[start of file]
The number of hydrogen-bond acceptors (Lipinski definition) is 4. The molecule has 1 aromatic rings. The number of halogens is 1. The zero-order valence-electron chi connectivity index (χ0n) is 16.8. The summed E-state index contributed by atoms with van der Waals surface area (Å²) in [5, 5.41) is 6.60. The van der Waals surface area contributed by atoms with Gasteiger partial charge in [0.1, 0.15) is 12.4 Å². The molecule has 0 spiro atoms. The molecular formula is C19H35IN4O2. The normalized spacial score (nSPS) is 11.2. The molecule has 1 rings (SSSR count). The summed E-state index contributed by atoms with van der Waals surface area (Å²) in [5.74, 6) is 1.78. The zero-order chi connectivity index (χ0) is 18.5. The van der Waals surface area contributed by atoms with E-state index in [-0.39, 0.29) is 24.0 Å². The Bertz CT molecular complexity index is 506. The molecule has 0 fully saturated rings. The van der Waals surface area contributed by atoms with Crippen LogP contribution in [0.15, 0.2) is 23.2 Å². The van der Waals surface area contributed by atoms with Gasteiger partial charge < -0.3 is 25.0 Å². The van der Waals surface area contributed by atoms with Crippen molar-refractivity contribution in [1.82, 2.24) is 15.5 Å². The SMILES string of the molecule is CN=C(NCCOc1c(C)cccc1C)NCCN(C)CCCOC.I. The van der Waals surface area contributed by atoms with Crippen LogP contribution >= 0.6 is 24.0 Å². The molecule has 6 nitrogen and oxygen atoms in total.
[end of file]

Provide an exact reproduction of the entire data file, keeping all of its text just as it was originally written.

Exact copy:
The number of hydrogen-bond acceptors (Lipinski definition) is 4. The molecule has 1 aromatic rings. The number of halogens is 1. The zero-order valence-electron chi connectivity index (χ0n) is 16.8. The summed E-state index contributed by atoms with van der Waals surface area (Å²) in [5, 5.41) is 6.60. The van der Waals surface area contributed by atoms with Gasteiger partial charge in [0.1, 0.15) is 12.4 Å². The molecule has 0 spiro atoms. The molecular formula is C19H35IN4O2. The normalized spacial score (nSPS) is 11.2. The molecule has 1 rings (SSSR count). The summed E-state index contributed by atoms with van der Waals surface area (Å²) in [5.74, 6) is 1.78. The zero-order chi connectivity index (χ0) is 18.5. The van der Waals surface area contributed by atoms with E-state index in [-0.39, 0.29) is 24.0 Å². The Bertz CT molecular complexity index is 506. The molecule has 0 fully saturated rings. The van der Waals surface area contributed by atoms with Crippen LogP contribution in [0.15, 0.2) is 23.2 Å². The van der Waals surface area contributed by atoms with Gasteiger partial charge < -0.3 is 25.0 Å². The van der Waals surface area contributed by atoms with Crippen molar-refractivity contribution in [1.82, 2.24) is 15.5 Å². The SMILES string of the molecule is CN=C(NCCOc1c(C)cccc1C)NCCN(C)CCCOC.I. The van der Waals surface area contributed by atoms with Crippen LogP contribution >= 0.6 is 24.0 Å². The molecule has 6 nitrogen and oxygen atoms in total.